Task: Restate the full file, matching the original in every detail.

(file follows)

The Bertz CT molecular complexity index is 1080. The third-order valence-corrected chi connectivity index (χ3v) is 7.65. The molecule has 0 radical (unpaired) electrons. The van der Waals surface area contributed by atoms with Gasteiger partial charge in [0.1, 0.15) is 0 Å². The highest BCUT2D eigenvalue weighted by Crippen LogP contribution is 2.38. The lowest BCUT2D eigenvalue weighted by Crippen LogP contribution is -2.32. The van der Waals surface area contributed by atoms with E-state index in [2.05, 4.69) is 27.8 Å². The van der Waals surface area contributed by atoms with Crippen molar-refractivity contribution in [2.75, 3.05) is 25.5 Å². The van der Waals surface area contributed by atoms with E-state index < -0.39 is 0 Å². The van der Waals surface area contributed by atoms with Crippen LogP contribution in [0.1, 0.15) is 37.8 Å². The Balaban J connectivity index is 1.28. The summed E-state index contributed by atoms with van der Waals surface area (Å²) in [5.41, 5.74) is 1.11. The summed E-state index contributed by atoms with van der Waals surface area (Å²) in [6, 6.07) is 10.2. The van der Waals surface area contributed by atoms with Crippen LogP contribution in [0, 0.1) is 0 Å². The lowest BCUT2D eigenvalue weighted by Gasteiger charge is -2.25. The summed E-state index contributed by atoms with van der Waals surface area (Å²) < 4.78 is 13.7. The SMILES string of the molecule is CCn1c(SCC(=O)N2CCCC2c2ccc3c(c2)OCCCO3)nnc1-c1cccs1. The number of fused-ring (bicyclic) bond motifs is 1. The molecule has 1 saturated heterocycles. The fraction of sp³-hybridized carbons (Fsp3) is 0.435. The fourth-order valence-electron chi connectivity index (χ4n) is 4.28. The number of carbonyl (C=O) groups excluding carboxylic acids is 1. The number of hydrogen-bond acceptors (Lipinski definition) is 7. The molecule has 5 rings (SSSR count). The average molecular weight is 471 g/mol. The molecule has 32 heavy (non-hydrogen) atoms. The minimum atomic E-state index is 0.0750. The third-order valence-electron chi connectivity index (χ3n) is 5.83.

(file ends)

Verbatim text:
The Bertz CT molecular complexity index is 1080. The third-order valence-corrected chi connectivity index (χ3v) is 7.65. The molecule has 0 radical (unpaired) electrons. The van der Waals surface area contributed by atoms with Gasteiger partial charge in [0.1, 0.15) is 0 Å². The highest BCUT2D eigenvalue weighted by Crippen LogP contribution is 2.38. The lowest BCUT2D eigenvalue weighted by Crippen LogP contribution is -2.32. The van der Waals surface area contributed by atoms with E-state index in [2.05, 4.69) is 27.8 Å². The van der Waals surface area contributed by atoms with Crippen molar-refractivity contribution in [2.75, 3.05) is 25.5 Å². The van der Waals surface area contributed by atoms with E-state index < -0.39 is 0 Å². The van der Waals surface area contributed by atoms with Crippen LogP contribution in [0.1, 0.15) is 37.8 Å². The Balaban J connectivity index is 1.28. The summed E-state index contributed by atoms with van der Waals surface area (Å²) in [5.41, 5.74) is 1.11. The summed E-state index contributed by atoms with van der Waals surface area (Å²) in [6, 6.07) is 10.2. The van der Waals surface area contributed by atoms with Crippen LogP contribution in [0, 0.1) is 0 Å². The lowest BCUT2D eigenvalue weighted by Gasteiger charge is -2.25. The summed E-state index contributed by atoms with van der Waals surface area (Å²) < 4.78 is 13.7. The SMILES string of the molecule is CCn1c(SCC(=O)N2CCCC2c2ccc3c(c2)OCCCO3)nnc1-c1cccs1. The number of fused-ring (bicyclic) bond motifs is 1. The molecule has 1 saturated heterocycles. The fraction of sp³-hybridized carbons (Fsp3) is 0.435. The fourth-order valence-electron chi connectivity index (χ4n) is 4.28. The number of carbonyl (C=O) groups excluding carboxylic acids is 1. The number of hydrogen-bond acceptors (Lipinski definition) is 7. The molecule has 5 rings (SSSR count). The average molecular weight is 471 g/mol. The molecule has 32 heavy (non-hydrogen) atoms. The minimum atomic E-state index is 0.0750. The third-order valence-electron chi connectivity index (χ3n) is 5.83.